Why do people need this particular church? This is a great question, especially as a people who live in Shreveport, Louisiana. I’ve read that Shreveport once had the most churches per capita in the United States. I believe it, all you have to do is drive up and down Ellerbe Rd and Line Ave and count the many congregations along the way.

Why this particular church? If we disappeared today if Grace Community was not here would Shreveport/Bossier be less just, compassionate, kind, loving? What effect are we having? Would we be missed if we were not here?

Grace Community is a gifted and unique congregation, a pivotal mission field not just for the Shreveport/Bossier area but for the entire State (and maybe even the region).

We are a congregation that from the beginning has been committed to reaching the unchurched and de-churched, narrative leadership, cutting-edge communication, spiritual formation, and incarnational ministry to ALL people.

Bishop Cynthia Fierro Harvey, of the Louisiana Area,  in a sermon to our congregation in the Spring of 2014 described Grace Community as creative, push es the envelope, courageous, risks taking, mission minded, and exciting. (you can see her sermon here.)

We are here for others to experience life, abundant life, heaven on earth, eternal life beginning today. Notice that we are not here for the afterlife, heaven, hell, the whole after you die thing. Not here for fear!

And yet we are still afraid, we still wonder . . .

We like the teacher of the law, we like this faithful, obedient, put together, intelligent people want to make sure that we have the right belief, the right intellectual assent.

The encounter between Jesus and the teacher of the law comes in the midst of the joy of living life, of being a kingdom people, this encounter comes in the midst of excitement, of Jesus thanking God for the way that is being revealed to the disciples around him. Did you notice?

_________________

Part II coming tomorrow . . .

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Good News of Great Joy: A Christmas Eve Homily

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Photo by Luke Palmer on Unsplash

“Noel, Noel, Come to see
what God has done,
Noel, Noel, the story
Of amazing love,
The light of the world,
Given for us!”

(Noel – Chris Tomlin/Ed Cash/Matt Redman)

Today we celebrate what God has done! We celebrate God’s amazing love, We celebrate that God the eternal, almighty, and creator enters the world for us! All of us, all of creation!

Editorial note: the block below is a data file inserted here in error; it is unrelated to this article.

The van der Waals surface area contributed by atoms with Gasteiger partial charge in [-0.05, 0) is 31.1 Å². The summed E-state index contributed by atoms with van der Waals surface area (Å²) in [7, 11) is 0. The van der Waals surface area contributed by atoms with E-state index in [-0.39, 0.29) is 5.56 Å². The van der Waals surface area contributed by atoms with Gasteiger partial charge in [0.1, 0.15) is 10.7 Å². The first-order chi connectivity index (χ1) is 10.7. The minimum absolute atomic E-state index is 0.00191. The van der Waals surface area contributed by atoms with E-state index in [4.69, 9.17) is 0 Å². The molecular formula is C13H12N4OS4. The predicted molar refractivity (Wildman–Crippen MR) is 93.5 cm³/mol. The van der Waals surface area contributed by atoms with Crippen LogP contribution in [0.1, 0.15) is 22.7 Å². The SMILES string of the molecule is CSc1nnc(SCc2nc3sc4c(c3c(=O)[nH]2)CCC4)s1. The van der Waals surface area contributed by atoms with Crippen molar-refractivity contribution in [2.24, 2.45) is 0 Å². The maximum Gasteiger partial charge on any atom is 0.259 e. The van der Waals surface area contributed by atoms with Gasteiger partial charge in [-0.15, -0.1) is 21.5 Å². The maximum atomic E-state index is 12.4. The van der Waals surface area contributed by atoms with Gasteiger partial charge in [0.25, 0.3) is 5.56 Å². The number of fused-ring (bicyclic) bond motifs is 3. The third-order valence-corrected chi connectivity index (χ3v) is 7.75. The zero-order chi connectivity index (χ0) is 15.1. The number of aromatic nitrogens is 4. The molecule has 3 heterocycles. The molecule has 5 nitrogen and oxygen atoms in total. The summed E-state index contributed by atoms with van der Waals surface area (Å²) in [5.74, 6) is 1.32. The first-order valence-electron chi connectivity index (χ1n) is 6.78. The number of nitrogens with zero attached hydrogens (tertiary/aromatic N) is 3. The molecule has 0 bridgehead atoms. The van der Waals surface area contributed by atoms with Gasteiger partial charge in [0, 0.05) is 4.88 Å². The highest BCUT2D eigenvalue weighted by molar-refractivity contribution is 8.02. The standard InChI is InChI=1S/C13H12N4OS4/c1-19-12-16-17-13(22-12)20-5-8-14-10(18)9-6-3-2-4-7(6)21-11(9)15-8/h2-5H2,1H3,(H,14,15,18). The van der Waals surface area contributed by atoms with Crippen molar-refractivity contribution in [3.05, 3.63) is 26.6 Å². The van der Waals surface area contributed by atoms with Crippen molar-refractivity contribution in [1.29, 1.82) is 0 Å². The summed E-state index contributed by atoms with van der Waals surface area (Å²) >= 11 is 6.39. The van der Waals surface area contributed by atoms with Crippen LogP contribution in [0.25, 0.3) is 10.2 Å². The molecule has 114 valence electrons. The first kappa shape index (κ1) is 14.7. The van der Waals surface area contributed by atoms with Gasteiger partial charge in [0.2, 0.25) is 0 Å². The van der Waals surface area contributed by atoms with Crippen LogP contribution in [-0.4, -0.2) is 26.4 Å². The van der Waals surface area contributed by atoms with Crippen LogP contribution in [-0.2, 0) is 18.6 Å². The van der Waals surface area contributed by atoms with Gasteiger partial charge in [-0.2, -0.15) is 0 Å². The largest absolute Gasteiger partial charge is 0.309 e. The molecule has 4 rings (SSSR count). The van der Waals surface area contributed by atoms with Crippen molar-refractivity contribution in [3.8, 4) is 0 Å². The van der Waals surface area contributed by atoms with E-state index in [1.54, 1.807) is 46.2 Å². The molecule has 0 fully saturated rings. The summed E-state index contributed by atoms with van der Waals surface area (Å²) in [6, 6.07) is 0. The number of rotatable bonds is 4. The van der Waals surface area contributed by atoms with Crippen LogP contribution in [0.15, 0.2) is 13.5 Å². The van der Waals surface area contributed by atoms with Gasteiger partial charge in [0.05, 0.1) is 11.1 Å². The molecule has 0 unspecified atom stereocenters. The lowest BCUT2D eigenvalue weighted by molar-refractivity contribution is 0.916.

We celebrate that God was pleased to come, wanted to come, desired and it was in God’s own nature to come!

Are we surprised by the way that God chose to break into history?

According to the Christmas story in Luke’s gospel God comes, God enters history through homelessness, filth, noise, uncomfortableness, anxiety, uncertainty, strangers, expectations, and promises that seem hard to keep.

In other words, God enters the world through the reality that is birth, like we all do!

This entering according to the Angels is Good News of Great Joy!!

We sing it in songs, we decorate with it, and we hear it again and again in our reading of the Christmas story: Good News of Great Joy!

But what does this mean?

God creator of the universe, God perfect, eternal, and holy. God pure, safe, and sure. God quiet, beautiful, and fragrant. God, outside of time, maker of time, and timeless. This God entering . . .

Good news of Great Joy!!

As we gather together on this holiest of days we do not just celebrate that God showed up 2,000 yrs ago; Oh, no, we gather because as it turns out God has been and continues to “show up” in history.

God showing up in both glorious and lowly ways:

In the smile of a child and in the tears of a toddler
In the fruitfulness of spring and the barrenness of winter
In the coming home of a loved one and in the quiet of an empty house
In the warmth of a sunny day and in the fragrance of a rainy morning.
In the joy of birth and in the sadness of death.
In the cool ocean breeze and in the devastating wind of the hurricane.
In unexpected people and unexpected places.

Think about it? God coming as one who “saves” people, one who frees people, heals people, one who makes broken people whole, one who restores, renews and redeems. A God who comes to create again and again.

Good News of Great Joy!!

Have you ever tried to mend something? Heal someone? Have you tried to recreate something?

At first, it looks easy, doesn’t it? It is like the challenge on a baking show when the bakers are given the ingredient list but only very basic instructions. If you are not familiar with the baked good you are supposed to make you have to try to figure it out.

The bake good looks amazing on the sample plate. The hosts and chief bakers taste it and celebrate it, then wonder how the amateur bakers will do.

The amateur bakers, on the other hand, find themselves, scratching their heads, experimenting and hoping . . .

So God chooses to come, God chooses to show us, to give us the recipe. God chooses to show up in the most vulnerable and human way, God choosing to enter fully, to not hold back, to make Godself known, to Love!!